International Women’s Day 2022: Celebrating Women at the Olympic Games

On International Women’s Day 2022, the International Olympic Committee (IOC) is taking the opportunity to celebrate the progress made towards gender equality at the Olympic Games, and to look ahead at what still needs to be done, on and off the field of play. 

International Women's Day

The Olympic Games are one of the most powerful platforms for promoting equality and inclusion, and for empowering girls, women and athletes in all their diversity. The Games have grown to be the largest gender-equal sporting event in the world, and by championing strong female role models, they help break down barriers to pave the way for a more equal and inclusive society.

Just last month, the Olympic Winter Games Beijing 2022 made history as the most gender-balanced Winter Games yet, with women accounting for a record 45 per cent of the athletes.

This was achieved thanks to a number of initiatives led by the IOC and delivered in partnership with Olympic Movement stakeholders, and it is just the latest step in the collective push towards gender equality at the Olympic Games.

The background: pioneers and milestones

It has been a long journey to get to this point.

In 1900 in Paris, Swiss sailor Hélène de Pourtalès became the first female Olympic champion, as women took part in the Games for the first time. Only 22 women competed across five sports – tennis, sailing, croquet, equestrian and golf – and they represented just 2.2 per cent of the 997 competitors.

Over the years, building on the impact of pioneers like De Pourtalès and those who came after her, challenging the status quo, women’s participation at the Games has steadily increased. At the Olympic Games Amsterdam 1928, the percentage of athletes who were women had risen to 10. Almost 50 years later, at the Olympic Games Montreal 1976, it was 20 per cent. And by Atlanta 1996, this had reached 34 per cent.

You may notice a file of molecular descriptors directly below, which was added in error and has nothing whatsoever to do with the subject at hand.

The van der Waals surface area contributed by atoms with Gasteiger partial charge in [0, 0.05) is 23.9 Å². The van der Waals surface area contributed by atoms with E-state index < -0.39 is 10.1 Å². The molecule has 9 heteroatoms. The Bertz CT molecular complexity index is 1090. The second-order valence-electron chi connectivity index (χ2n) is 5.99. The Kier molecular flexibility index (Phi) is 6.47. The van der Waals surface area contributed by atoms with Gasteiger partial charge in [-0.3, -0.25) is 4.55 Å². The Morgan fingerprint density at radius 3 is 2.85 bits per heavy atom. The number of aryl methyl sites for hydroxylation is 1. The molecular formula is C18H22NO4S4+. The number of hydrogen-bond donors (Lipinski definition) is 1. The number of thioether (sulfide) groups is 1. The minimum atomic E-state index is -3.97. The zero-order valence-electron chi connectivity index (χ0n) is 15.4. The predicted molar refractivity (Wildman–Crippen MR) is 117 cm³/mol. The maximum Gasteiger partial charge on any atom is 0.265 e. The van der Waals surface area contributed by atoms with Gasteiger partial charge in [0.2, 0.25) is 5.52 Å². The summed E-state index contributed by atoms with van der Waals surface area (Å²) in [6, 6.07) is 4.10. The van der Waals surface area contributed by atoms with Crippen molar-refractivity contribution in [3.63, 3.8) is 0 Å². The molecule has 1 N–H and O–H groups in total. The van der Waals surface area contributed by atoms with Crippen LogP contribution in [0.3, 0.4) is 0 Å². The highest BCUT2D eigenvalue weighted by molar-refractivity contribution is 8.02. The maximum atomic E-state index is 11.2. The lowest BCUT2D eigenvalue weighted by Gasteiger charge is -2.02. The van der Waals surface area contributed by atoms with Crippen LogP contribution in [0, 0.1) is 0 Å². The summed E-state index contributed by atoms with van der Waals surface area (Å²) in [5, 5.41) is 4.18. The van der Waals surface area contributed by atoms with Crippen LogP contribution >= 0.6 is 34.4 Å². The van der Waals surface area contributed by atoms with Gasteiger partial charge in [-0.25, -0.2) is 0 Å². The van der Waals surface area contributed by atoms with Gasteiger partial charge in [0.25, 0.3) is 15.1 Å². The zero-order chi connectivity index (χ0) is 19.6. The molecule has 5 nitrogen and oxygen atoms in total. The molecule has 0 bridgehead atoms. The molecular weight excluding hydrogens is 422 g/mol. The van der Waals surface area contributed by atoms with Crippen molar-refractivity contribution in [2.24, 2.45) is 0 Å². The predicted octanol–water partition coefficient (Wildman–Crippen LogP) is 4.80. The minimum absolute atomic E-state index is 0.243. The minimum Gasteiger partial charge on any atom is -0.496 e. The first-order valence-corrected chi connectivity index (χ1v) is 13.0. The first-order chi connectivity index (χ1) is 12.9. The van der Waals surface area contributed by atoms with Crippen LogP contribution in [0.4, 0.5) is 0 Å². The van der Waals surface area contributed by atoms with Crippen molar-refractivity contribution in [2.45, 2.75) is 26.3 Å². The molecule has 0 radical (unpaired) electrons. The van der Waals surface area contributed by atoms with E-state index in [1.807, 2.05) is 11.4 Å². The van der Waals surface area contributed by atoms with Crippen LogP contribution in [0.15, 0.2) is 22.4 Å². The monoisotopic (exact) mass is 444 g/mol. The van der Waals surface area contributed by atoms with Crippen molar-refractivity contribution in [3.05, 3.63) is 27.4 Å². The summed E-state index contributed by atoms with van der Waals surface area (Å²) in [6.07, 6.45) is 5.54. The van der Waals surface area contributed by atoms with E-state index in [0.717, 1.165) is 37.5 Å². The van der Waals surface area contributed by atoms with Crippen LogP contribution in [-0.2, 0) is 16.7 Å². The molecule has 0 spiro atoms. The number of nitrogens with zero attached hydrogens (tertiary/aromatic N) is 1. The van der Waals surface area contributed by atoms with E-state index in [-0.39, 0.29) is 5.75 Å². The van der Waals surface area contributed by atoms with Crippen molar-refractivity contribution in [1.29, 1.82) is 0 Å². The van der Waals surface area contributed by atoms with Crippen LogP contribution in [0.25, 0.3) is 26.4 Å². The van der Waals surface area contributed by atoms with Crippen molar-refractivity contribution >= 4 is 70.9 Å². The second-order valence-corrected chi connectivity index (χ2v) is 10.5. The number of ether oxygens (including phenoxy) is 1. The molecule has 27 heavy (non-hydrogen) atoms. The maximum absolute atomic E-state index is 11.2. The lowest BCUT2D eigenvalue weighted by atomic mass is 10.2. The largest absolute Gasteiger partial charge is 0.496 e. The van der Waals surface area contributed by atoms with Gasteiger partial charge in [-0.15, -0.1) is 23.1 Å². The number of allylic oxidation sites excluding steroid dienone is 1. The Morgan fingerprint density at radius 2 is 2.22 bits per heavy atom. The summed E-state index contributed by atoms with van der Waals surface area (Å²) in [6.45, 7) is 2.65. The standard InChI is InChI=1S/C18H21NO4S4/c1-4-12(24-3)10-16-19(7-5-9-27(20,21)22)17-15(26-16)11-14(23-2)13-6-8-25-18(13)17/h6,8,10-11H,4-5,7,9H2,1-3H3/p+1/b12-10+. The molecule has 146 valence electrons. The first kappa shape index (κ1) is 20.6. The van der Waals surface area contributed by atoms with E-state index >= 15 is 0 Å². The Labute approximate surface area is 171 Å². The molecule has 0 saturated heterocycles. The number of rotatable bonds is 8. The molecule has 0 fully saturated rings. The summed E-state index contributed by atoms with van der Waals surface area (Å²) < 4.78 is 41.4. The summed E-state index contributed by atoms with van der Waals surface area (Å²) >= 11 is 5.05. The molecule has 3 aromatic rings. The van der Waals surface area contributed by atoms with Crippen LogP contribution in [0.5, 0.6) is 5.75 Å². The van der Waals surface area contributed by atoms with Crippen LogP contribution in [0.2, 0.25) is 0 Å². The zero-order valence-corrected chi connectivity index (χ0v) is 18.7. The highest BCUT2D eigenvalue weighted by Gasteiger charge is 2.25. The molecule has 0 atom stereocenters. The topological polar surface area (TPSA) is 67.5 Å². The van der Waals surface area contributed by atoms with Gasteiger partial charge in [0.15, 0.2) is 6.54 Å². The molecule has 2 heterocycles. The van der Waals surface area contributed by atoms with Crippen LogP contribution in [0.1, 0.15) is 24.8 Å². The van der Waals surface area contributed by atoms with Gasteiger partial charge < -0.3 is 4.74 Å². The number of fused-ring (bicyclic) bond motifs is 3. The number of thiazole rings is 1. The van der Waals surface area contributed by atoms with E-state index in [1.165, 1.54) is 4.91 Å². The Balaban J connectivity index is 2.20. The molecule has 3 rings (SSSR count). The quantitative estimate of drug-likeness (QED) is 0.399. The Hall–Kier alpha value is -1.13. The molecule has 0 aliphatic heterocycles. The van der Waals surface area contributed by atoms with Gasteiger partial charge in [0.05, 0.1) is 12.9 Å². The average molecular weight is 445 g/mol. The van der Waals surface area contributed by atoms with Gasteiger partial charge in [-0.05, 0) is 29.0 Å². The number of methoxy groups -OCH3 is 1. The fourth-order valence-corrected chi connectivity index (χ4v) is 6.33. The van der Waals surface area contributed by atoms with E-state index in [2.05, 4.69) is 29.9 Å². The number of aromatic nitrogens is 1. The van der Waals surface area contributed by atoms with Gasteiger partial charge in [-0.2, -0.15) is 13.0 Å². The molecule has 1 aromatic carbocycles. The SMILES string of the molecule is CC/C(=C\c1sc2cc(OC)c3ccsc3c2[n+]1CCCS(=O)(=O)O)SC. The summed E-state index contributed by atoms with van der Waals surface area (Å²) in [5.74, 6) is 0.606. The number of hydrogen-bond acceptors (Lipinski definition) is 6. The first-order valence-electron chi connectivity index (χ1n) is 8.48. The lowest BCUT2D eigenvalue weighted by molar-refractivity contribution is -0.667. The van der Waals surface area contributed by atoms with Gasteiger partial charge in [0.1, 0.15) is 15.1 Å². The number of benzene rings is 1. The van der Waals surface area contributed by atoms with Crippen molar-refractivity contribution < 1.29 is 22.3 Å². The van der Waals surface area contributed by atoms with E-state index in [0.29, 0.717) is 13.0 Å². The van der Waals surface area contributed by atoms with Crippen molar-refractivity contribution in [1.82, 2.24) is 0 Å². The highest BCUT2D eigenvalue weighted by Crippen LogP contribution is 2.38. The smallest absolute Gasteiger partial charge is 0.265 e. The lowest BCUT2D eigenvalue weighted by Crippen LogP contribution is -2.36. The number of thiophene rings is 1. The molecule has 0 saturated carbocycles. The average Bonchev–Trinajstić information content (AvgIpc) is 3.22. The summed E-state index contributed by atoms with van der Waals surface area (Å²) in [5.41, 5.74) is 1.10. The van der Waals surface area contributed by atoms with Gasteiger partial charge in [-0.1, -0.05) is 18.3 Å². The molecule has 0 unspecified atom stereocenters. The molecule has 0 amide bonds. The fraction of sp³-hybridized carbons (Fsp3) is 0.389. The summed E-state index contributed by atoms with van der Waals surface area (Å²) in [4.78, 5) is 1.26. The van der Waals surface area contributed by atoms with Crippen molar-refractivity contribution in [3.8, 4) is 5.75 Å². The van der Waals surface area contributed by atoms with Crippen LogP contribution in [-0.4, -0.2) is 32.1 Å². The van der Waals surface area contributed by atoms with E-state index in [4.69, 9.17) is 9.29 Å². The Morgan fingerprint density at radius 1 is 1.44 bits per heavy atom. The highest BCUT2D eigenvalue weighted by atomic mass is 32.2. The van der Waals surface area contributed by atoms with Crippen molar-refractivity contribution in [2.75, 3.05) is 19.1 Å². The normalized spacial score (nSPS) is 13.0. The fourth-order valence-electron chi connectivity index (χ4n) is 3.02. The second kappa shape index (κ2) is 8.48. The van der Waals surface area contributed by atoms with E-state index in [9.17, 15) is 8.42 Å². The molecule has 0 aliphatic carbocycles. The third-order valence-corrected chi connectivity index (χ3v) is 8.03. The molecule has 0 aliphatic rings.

Golf at Paris 1900 IOC

Throughout that period, and for more than a century now, women have been breaking barriers and marking milestones, challenging stereotypes and gender norms, and blazing a trail for women’s sports.

But over the past 25 years the pace of change has increased rapidly, as the IOC has encouraged and worked tirelessly with National Olympic Committees (NOCs) and International Federations (IFs) to increase female participation at the Olympic Games.

Towards gender parity at the Games

Key changes have included the opening up of eligibility in the various sports involved; quota places set by the IOC and filled by the IFs; an increased number of medal events for female athletes; and a directive that all NOCs must be represented by a minimum of one male and one female athlete at the Summer Games. Multiple new mixed-gender events have also been added to the Olympic programme to further promote gender diversity and equality, while also providing more medal opportunities for women, and more visibility for female athletes and women’s sport.

London 2012 was the first time that women took part in every sport on the Olympic programme, and by Tokyo 2020 they represented 48 per cent of the competitors at the most gender-balanced Games to date. At Paris 2024, there will be full gender parity on the field of play.

Skateboard at Tokyo 2020 Getty Images